Bradford & Bingley lost £196m (US$295.4m) last year as result of buy-to-let fraud and bad debt. The former building society was nationalized by the UK government at the height of the credit crunch in September 2008, when it also sold its savings business to Spanish banking giant Santander. But B&B boss Richard Banks said the result was £71m better than feared. Losses in 2009 were mostly due to its exposure to the buy-to-let mortgage market. Repossessions rose from 1,503 to 2,892, while write-downs on bad loans almost doubled to £884m. The fraud mainly related to over-valuations made on buy-to-let properties at the height of the property boom.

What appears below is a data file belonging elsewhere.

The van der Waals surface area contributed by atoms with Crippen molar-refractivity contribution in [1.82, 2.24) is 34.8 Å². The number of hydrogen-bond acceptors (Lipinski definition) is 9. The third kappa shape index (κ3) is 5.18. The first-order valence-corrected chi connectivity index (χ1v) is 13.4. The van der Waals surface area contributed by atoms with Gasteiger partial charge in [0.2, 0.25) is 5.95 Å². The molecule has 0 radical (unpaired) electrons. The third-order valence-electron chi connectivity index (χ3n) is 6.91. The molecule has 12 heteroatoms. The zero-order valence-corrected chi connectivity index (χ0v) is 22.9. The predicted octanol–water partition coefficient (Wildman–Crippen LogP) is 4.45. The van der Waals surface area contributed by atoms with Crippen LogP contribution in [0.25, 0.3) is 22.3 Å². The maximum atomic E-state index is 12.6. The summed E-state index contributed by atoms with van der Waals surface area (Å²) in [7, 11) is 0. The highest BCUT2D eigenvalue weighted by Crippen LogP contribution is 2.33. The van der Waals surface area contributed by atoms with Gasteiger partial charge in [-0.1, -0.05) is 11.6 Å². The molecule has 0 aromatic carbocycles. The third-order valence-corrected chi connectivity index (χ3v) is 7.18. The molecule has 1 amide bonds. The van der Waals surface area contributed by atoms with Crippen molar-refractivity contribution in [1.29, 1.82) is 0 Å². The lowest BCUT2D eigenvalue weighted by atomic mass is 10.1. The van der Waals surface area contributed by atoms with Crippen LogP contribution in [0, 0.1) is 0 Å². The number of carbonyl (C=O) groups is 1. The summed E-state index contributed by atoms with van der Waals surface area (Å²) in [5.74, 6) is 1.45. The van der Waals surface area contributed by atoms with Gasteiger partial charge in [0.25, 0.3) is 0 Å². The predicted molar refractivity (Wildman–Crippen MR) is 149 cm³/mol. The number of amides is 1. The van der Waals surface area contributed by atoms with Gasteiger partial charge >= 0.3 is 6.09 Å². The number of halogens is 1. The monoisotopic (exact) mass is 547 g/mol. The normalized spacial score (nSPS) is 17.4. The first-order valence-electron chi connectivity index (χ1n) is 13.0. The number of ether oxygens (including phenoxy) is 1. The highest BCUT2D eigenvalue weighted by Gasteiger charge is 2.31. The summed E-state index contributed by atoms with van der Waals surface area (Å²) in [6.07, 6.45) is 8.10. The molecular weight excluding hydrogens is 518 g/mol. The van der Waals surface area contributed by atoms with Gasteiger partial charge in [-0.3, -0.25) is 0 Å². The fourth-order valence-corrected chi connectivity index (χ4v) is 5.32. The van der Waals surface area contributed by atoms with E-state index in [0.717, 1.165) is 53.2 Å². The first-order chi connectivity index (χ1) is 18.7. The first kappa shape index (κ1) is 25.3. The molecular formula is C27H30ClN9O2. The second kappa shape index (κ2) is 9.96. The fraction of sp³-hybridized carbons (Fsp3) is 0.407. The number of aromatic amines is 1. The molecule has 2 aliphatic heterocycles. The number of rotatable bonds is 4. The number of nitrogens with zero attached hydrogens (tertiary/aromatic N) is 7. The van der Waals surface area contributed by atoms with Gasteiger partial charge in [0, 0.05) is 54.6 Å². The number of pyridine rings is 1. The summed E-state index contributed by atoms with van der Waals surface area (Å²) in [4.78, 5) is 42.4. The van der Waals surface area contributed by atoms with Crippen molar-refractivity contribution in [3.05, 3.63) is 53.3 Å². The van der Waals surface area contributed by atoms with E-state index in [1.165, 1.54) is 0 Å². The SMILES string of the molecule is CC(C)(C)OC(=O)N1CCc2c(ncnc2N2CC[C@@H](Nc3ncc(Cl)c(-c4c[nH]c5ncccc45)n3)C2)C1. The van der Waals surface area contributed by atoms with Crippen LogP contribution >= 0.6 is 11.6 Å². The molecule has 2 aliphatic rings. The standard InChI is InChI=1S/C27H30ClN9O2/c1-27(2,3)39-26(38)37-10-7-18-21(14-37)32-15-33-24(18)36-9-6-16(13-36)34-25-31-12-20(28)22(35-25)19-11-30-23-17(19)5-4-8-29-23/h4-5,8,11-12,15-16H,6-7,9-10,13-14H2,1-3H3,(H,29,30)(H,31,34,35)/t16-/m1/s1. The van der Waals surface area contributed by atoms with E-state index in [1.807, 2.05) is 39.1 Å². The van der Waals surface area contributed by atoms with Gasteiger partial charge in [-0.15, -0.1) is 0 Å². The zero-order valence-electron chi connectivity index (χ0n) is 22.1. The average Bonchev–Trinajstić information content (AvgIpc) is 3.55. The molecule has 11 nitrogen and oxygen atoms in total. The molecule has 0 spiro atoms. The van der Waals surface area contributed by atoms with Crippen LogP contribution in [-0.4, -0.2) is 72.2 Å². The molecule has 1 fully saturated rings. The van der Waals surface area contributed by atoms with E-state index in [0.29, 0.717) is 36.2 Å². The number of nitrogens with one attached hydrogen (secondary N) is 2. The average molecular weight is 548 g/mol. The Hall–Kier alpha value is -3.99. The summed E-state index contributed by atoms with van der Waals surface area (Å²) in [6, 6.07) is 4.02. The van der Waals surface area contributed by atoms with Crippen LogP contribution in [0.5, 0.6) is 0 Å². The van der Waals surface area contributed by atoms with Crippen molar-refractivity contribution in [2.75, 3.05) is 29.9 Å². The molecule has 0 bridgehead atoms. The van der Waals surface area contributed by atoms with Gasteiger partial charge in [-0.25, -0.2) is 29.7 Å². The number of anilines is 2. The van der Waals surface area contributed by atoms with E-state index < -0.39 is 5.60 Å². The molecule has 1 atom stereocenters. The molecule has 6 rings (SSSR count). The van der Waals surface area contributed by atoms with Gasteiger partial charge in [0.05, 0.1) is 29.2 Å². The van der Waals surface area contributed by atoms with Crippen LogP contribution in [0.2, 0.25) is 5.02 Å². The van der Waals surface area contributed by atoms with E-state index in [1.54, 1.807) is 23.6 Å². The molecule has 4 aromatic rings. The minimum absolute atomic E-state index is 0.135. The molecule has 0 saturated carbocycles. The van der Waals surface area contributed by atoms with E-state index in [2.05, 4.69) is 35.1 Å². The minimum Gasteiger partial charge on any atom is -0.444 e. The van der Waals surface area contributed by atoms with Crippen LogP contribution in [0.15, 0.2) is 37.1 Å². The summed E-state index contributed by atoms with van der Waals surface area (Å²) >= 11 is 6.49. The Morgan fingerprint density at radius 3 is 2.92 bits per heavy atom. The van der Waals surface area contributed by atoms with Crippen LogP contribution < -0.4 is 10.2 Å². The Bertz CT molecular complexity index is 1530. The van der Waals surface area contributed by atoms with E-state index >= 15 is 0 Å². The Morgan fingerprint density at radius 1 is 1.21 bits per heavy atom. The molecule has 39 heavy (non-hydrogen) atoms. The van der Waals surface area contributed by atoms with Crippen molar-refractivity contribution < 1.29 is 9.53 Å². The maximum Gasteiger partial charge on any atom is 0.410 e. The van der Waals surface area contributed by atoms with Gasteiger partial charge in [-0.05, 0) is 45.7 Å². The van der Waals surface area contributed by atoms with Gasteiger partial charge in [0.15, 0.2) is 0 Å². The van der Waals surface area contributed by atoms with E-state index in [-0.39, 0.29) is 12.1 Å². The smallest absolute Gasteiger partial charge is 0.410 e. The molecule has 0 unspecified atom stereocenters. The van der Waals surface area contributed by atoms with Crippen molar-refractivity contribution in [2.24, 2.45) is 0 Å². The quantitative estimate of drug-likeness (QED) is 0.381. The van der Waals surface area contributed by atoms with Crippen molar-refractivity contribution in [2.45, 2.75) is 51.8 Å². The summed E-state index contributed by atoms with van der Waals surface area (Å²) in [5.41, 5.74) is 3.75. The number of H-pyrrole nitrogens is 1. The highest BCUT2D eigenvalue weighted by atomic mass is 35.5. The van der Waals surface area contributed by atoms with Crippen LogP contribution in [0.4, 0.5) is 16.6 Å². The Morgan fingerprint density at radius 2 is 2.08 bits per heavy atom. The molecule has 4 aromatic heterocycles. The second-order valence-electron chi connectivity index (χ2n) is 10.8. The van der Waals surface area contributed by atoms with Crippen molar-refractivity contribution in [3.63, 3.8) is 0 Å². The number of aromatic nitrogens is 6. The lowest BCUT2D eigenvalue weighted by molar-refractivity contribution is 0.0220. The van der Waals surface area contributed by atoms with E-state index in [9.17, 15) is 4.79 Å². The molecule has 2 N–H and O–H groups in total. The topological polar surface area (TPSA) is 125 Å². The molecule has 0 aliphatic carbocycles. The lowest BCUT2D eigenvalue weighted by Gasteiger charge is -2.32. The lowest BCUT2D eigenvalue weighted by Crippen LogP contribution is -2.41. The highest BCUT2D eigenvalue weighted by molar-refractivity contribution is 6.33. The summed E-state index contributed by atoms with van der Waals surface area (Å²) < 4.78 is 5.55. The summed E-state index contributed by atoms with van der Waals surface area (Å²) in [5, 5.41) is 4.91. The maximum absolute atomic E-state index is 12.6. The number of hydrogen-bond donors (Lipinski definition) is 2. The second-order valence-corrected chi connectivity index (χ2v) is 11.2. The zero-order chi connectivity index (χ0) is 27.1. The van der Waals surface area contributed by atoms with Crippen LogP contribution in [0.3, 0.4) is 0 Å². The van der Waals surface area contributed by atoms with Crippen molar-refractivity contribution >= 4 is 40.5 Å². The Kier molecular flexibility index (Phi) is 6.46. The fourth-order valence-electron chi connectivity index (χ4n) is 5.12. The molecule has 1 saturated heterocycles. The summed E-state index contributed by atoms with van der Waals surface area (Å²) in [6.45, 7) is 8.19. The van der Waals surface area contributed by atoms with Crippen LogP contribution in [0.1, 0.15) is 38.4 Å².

Most Popular Articles
The lowest mortgage rates have ever been was around Thanksgiving 2012 when the interest rate for a 30-year fixed-rate mortgage fell to 3.31% (according to Freddie Mac data), but rising panic over the coronavirus could drive rates to lows never seen before. HW+ Premium Content
In this week’s column, HousingWire Columnist Logan Mohtashami responds to presidential candidate Mike Bloomberg’s comments on the financial crisis, providing his own view on how the market crashed and how to keep it from ever happening again.